This is what grey days are for. Simply sitting and being amongst the calm quiet stillness. This is how I like to spend Mondays, whether blue or grey.

One Year On

It’s been 365 days since I last wrote here on this blog: a year of adventure and challenge, along with the standard everyday trials (like running out of coffee beans, or gas, or patience.) Here’s a few highlights from my 2017.

Running

I’ve come to running gradually over the years, with no small dose of encouragement from Tom. This year I found a little more independent motivation, surprising myself by heading out for regular runs even when Tom couldn’t join me.

I packed running shoes for my trip to the USA in the spring and ran a variety of short runs from West coast to East coast: along the edge of San Francisco bay, past a snake winding it’s way along the path; up through the dry frosty chill of a Nevada desert morning next to mountain lion tracks and past dilapidated ruins from a pioneer era; up a steep zigzag trail to watch the sunrise spill across the flat midwest plains from the top of a Colorado ridge. I avoided any running in Michigan (because snow) and took a final run along the New York High Line before flying home. I didn’t run across America, I drove. But I sure was glad to have my trainers with me for the odd leg-stretch and hilltop view along the way.

Swimming

I haven’t been in a swimming pool for years, but this year I took a fair few dips outside. We’ve made regular trips out West to Freshwater Bay, my favourite of swimming spots, with a steeply shelving pebbly beach and clear cool water. I had plenty of opportunity to confront my fear of deep lakes when we travelled to the Lake District this summer. I did dip in Lake Buttermere but couldn’t quite bring myself to follow Tom out to its deep dark centre.

It’s also true that running to your swimming destination makes a cold dip all the sweeter, as we discovered beneath a waterfall in Yorkshire, whooping and hollering in merry disregard of the civilised folk above peering down at us from their cafe balcony.

Writing

I love writing for Style of Wight magazine. It’s always a thrill to see my words in print. The editors pull it all together with Tom’s beautiful photos and there’s just enough time lag between deadline date and print date that when we do get our hands on a copy it’s fun to read my own copy. It’s also hugely humbling to have recognition from others about what I write.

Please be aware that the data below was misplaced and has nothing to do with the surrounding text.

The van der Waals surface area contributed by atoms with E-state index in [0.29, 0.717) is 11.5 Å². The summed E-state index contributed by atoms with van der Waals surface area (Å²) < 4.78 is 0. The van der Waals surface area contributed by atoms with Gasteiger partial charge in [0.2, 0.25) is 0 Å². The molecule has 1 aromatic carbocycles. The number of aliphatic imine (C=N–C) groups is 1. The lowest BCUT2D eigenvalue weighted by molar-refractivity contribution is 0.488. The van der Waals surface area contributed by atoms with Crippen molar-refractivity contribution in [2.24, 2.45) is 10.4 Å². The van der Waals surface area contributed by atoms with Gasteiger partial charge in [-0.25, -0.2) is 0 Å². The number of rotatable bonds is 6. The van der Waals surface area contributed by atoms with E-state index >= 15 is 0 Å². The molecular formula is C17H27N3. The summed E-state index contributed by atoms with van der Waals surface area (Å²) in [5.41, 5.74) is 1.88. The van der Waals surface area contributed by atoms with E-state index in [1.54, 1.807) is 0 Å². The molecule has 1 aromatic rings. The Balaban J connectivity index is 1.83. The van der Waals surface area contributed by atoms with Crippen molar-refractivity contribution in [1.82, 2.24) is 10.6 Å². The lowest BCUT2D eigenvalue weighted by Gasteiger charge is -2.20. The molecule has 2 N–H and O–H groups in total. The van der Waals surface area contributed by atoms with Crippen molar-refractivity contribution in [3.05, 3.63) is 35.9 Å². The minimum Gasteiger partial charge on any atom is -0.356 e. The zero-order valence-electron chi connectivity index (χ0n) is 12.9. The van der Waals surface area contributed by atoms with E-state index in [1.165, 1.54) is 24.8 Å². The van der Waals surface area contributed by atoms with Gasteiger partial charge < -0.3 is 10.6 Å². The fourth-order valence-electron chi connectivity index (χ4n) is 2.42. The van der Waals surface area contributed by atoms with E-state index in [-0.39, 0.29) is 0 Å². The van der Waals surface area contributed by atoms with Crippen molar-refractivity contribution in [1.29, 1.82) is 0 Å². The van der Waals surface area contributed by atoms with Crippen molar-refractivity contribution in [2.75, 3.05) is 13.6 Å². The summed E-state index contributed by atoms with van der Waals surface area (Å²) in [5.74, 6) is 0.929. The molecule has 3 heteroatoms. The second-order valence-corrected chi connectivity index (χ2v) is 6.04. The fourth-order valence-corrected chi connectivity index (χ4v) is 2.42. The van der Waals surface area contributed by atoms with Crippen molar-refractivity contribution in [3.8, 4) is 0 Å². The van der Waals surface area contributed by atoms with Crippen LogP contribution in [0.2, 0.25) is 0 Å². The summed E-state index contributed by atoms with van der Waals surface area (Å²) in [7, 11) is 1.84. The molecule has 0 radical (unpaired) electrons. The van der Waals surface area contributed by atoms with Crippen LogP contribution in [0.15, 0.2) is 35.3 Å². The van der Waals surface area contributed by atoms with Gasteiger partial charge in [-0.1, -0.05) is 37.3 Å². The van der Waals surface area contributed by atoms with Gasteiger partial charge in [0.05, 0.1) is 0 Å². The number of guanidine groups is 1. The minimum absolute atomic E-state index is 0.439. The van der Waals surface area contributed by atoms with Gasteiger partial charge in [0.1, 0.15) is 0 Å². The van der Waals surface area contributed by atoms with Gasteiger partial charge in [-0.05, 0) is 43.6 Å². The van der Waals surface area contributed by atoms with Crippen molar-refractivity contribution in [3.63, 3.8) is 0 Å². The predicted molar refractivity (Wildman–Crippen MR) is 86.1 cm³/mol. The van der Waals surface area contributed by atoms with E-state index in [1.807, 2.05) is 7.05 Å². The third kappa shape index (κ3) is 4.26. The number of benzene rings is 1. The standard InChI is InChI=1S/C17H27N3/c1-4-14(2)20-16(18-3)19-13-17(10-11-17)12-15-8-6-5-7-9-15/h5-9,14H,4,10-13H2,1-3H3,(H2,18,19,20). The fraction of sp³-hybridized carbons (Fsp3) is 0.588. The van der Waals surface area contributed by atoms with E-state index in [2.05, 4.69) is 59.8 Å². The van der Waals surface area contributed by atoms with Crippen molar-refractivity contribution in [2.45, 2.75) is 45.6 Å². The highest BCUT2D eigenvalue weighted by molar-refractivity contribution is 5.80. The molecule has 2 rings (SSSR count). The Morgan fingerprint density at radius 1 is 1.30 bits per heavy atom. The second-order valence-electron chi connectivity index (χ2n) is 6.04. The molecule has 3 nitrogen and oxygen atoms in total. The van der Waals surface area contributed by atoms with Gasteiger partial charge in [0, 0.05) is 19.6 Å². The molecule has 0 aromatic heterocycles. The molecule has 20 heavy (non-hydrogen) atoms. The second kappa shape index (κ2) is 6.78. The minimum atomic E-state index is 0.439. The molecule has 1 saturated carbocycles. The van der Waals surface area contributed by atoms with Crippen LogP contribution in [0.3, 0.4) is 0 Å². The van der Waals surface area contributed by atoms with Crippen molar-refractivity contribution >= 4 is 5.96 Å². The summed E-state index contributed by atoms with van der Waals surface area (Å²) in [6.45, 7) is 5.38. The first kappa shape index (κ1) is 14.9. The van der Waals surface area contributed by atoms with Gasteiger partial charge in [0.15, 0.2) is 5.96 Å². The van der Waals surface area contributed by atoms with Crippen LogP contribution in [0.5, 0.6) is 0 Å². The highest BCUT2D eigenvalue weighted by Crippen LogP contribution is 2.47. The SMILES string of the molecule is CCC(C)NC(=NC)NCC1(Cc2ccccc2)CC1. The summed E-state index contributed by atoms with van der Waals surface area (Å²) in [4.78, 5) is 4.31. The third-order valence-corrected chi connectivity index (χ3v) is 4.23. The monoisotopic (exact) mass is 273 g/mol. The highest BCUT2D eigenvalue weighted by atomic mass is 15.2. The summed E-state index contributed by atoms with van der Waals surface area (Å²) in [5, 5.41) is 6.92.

This is also the year that I discovered the Bullet Journal phenomenon. As we near the end of this year, it’s a treat to have a single notebook crammed full of a year’s worth of work, ideas, plans and adventures. I even went so far as to print out some photos to stick in the pages. Old school, I know.

Bossing

I’m heading in to my third year of self-employed life as a Speech and Language Therapist. I feel proud to have made it this far. And exhausted. And filled with self-doubt. I’ve been fortunate in building around me a network of awesome people for support and encouragement along the way. So, I’m excited about what’s in store for SaLT by the Sea in the coming year and I’m giving myself license to savour the positive feedback people have given me along the way.

Reading

Always reading. What is life without a book by your side?! I loved Carrot Quinn’s Thru-Hiking Will Break Your Heart, not least because Tom discovered it for me and it proved the perfect book for my hiker’s wanderlust.

Through all of these adventures, challenges and self-doubt Tom has been the running thread, who chivvies me along (sometimes quite literally, up steep hills in stormy weather), who leaves encouraging notes for me on the kitchen table or studies the map to suggest our next running route. We’re a team in everything, so we’ve decided to make this blog a team venture too. Here’s to a little more writing adventures and adventure writing in the next 365 days!

A Mountain Without A View

mountain_selfie

A week after our stay in Snowdonia I find myself scrolling through the Cadair Idris twitter feed, crammed with photos of glorious bright clear mountaintop views, only days after we battled through the wind and murk, querying whether this was dense cloud or simple rain that we were marching through. In the photo courtesy of twitter, I pick out clearly out path climbing steeply from the deep lake to the undulating ridge leading to the summit. On the day we climbed there was no clear path or route ahead, only dark shadows rising high through the cloud, only the immediate demands of the slick rocks rising underfoot. It’s hard to recall the wind. I recall the pockets of quiet, sheltered on the lee side of a foggy crag before pitching out in to the awaiting wind that forced raindrops through the seams of map cover and mitten.